Savage wrote a follow-up column mocking readers who took issue, going as far as scolding Marilyn Wann for not being "realistic" about the "consequences" of I guess being fat and wearing low rise jeans while also insisting that the pants simply "don't flatter" fat bodies while ignoring that the issue is that the standard for flattering a fat body is hiding the fat. I don't really take a position on what anyone wants to wear, but I absolutely take issue with fashion ideals founded on the notion that fat is bad and thus must be suppressed at all costs. Savage also hints a paternalistic pandering to Wann when he suggests how best to be a fat activist to her. See, he knows this better than she, so she ought to take his advice. He then printed ANOTHER follow-up column opening up the floor to plenty of Fat Hate Bingo hits. "The Law of Thermodynamics says you're a liar," "So I'm supposed to think fat chicks are hot?" "Public healthy crisis", "You're being too extreme," "You just want excuses," etc. I actually checked, and I am calling Bingo for the center column in Fat Hate Bingo 1 just in the second follow-up column. Then, after spending 3 columns on the issue, he writes yet another follow-up when he has the audacity to scold fat people for caring about this issue when there are so many more important things to discuss. I'm not sure that's on FHB yet, but "There are more important things to discuss" is a classic privilege bingo item but its especially galling coming from someone who just spent three nationally syndicated columns on the topic.

Lest you think that this was all Savage's first foray into fat bashing, he actually published a letter from Marilyn Wann before back in 1999 and his response was equally patronizing. The sort of "Its all good that you're happy, but you're still going to DIE!" approach that is so common. I swear, he's a Bingo completing machine.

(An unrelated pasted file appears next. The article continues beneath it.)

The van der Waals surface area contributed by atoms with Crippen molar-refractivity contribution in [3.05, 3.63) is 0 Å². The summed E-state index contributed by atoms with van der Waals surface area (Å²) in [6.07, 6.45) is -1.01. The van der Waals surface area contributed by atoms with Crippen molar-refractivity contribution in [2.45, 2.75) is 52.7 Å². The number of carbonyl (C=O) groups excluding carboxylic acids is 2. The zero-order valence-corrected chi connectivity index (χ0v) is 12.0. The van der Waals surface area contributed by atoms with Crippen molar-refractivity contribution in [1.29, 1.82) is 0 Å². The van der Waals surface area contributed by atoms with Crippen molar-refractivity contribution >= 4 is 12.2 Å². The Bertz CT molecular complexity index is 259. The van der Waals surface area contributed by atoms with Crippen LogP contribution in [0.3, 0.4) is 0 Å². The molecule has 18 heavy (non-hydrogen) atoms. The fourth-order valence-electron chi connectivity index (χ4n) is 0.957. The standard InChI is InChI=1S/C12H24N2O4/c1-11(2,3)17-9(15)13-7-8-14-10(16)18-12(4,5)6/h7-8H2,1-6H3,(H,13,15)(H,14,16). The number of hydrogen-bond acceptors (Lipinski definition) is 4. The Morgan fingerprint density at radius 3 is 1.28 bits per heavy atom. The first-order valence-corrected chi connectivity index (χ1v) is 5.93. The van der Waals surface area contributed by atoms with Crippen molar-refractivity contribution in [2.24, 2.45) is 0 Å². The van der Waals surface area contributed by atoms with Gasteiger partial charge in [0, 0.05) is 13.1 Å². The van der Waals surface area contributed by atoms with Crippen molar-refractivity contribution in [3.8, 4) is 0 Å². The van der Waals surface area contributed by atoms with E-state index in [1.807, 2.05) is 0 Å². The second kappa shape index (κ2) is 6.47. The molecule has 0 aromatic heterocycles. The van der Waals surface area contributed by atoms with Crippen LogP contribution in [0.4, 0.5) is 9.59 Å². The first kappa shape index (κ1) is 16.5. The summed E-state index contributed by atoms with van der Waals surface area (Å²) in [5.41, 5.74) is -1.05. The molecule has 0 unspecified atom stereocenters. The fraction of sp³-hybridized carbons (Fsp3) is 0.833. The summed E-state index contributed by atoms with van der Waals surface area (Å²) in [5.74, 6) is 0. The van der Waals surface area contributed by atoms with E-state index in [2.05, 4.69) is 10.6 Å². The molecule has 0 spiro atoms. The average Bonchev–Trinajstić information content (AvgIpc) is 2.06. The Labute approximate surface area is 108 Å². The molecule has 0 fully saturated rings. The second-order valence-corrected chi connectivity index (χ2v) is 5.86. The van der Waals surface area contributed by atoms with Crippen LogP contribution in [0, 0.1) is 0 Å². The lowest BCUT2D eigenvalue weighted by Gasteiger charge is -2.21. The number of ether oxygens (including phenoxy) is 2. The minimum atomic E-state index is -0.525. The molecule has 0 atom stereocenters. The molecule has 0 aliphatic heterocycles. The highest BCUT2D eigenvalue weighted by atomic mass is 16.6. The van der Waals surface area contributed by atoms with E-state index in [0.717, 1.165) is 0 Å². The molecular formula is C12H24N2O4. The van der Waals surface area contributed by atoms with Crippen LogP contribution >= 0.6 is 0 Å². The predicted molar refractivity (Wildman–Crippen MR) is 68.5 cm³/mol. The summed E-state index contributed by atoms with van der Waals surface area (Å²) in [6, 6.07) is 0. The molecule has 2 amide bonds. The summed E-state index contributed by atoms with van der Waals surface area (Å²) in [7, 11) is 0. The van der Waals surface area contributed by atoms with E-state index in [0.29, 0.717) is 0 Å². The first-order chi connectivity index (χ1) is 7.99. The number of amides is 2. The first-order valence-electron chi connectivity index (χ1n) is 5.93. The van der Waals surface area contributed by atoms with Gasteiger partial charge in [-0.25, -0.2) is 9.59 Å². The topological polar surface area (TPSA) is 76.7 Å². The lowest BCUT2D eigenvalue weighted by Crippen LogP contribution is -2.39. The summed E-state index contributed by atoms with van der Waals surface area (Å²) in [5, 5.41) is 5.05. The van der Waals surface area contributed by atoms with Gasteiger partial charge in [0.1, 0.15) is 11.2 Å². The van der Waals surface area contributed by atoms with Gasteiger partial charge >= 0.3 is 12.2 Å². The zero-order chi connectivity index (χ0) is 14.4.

I've looked back through his columns and a trend clearly presents itself. He's okay with people being attracted to fat people. Totally supportive of that. Fly your freak flag and all that. Fat people being okay with fat people? At best, he offers a "Your funeral" response and at worst he calls them liars and tells them to lose weight. Its okay to be turned on by you, but its not really okay to be you. I mean, if you wanna be okay with it, its totally your choice to eat yourself to death while lying to yourself. He's enlightened like that. "Like that" being the key.

Bingo Fashion Show

So, after all of my self-important blathering about my Fat Hate Bingo T-Shirts and related products, I thought you might like to see the final products for anyone who doesn't have a shirt of their very own. And if you're not interested, tough luck because I'm still posting it.

First up, we have me modeling the Red 2XL Ringer T for Fat Hate Bingo. Click on it for a closer view. The bingo card is a little smaller than I may have liked, but I was quite happy with how the colors came out. The red on the collar rings is really vibrant, too. Nice stuff. Shame the 2XL has a $2 surcharge, though.

Following that, we have the Red 2XL Baseball Jersey for Fat Hate Bingo 2. Again, click on it for a closer view. Like the ringer T, this modeled by yours truly. I'm not only the designer, I'm also a client.